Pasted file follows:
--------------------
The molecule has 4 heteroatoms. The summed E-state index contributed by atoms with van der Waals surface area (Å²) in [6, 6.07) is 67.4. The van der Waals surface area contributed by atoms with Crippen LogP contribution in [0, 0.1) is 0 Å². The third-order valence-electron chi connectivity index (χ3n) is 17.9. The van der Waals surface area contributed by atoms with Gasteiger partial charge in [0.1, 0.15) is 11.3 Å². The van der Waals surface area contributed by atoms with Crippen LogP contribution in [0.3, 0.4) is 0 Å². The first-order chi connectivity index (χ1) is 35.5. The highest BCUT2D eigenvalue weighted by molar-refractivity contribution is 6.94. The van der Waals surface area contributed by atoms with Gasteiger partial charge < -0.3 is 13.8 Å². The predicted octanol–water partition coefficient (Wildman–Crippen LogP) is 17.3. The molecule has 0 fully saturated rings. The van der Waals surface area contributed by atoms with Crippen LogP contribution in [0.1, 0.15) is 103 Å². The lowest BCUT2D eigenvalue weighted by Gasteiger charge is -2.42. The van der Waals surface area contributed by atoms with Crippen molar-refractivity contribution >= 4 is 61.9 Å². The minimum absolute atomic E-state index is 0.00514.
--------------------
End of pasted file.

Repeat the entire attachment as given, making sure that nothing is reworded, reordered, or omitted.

The molecule has 4 heteroatoms. The summed E-state index contributed by atoms with van der Waals surface area (Å²) in [6, 6.07) is 67.4. The van der Waals surface area contributed by atoms with Crippen LogP contribution in [0, 0.1) is 0 Å². The third-order valence-electron chi connectivity index (χ3n) is 17.9. The van der Waals surface area contributed by atoms with Gasteiger partial charge in [0.1, 0.15) is 11.3 Å². The van der Waals surface area contributed by atoms with Crippen LogP contribution in [0.3, 0.4) is 0 Å². The first-order chi connectivity index (χ1) is 35.5. The highest BCUT2D eigenvalue weighted by molar-refractivity contribution is 6.94. The van der Waals surface area contributed by atoms with Gasteiger partial charge < -0.3 is 13.8 Å². The predicted octanol–water partition coefficient (Wildman–Crippen LogP) is 17.3. The molecule has 0 fully saturated rings. The van der Waals surface area contributed by atoms with Crippen LogP contribution in [0.1, 0.15) is 103 Å². The lowest BCUT2D eigenvalue weighted by Gasteiger charge is -2.42. The van der Waals surface area contributed by atoms with Crippen molar-refractivity contribution >= 4 is 61.9 Å². The minimum absolute atomic E-state index is 0.00514.